After the sad news spread that Nelson Mandela passed away yesterday at the age of 95, mourners from around the world showed the Nobel Peace Prize Winner a lot of love and respect. Appreciation and gratitude for all that Mandela did to stop apartheid in South Africa, including giving up his own freedom, was sincerely expressed by the Hollywood community.
Charlize Theron is from South Africa, she grew up on a farm in Johannesburg. The Oscar winning actress alongside The Wire actor Idris Elba both spoke last night after the premiere of the biopic about Mandela’s life, Mandela: Long Walk to Freedom. Theron had this to say, “My thoughts and love go out to the Mandela family. Rest in Peace Madiba. You will be missed, but your impact on this world will live forever. There will never be words to say what I’m feeling right now. I am saddened to the depths of my soul. Truly.”
Theron is also the creator of CTAOP, an organization to help stop the spread of HIV/AIDS among the youth in Africa. The group works alongside Oprah’s Angel Network to provide mobil health services to an impoverished region in South Africa called The uMkhanyakude District.
Elba, who played Mandela in the biopic, also paid his respects. “I am stunned at this very moment, in mourning with the rest of the world and Madiba’s family. We have lost one of the greatest human beings to have walked this earth, I only feel honored to be associated with him. He is in a better place now.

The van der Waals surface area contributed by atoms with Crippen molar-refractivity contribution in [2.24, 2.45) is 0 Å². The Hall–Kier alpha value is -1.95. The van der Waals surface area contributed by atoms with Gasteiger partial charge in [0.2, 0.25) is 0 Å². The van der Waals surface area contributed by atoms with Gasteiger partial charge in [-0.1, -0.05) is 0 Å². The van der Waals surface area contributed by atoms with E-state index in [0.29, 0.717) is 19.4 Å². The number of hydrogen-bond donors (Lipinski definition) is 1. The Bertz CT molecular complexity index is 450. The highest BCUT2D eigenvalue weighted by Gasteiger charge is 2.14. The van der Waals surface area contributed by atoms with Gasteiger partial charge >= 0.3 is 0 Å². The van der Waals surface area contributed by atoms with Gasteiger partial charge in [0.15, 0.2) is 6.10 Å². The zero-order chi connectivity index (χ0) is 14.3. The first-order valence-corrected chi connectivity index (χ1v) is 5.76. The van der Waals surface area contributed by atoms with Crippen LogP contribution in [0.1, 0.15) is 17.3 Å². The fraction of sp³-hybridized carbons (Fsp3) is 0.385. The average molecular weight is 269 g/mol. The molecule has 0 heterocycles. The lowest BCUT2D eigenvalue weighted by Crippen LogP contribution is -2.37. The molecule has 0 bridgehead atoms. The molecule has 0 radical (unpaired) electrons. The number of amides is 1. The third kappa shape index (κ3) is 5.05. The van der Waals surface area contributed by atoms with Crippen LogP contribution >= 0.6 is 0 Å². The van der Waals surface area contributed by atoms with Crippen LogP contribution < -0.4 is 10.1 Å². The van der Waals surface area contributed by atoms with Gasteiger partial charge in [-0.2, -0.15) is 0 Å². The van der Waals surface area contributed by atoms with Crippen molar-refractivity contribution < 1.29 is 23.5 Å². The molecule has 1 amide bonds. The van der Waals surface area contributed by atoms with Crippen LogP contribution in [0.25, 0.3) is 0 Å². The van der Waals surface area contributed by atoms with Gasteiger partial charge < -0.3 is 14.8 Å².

Many celebrities also expressed their thoughts on the life and death of the South African Leader. Morgan Freeman, who played Mandela in the 2009 film Invictus said, “What an honor it was to portray a man who defied odds, broke down barriers, and championed human rights before the eyes of the world.”
Also paying their respects were Rihanna, Cher, Kerry Washington, David Beckham and Harvey Weinstein, to name just a few. Naomi Campbell was especially moving in her tribute. “Nelson has stood as a figure of strength, hope, freedom, selflessness and love, and I join everyone across the world in mourning his passing.” She went on to say, “However, he was much more than just a figurehead to me – he was my mentor, my honorary grandfather, my Tata. Since meeting him in 1993, he’s guided me and gave me a reason for being in the tough times of my life. He changed my perception of the world.”
The Long Walk to Freedom hit theaters last week in limited release. The biopic is based on Mandela’s autobiography of the same name. The narrative moves between his childhood, coming of age and the 27 years he spent in prison before becoming President of South Africa.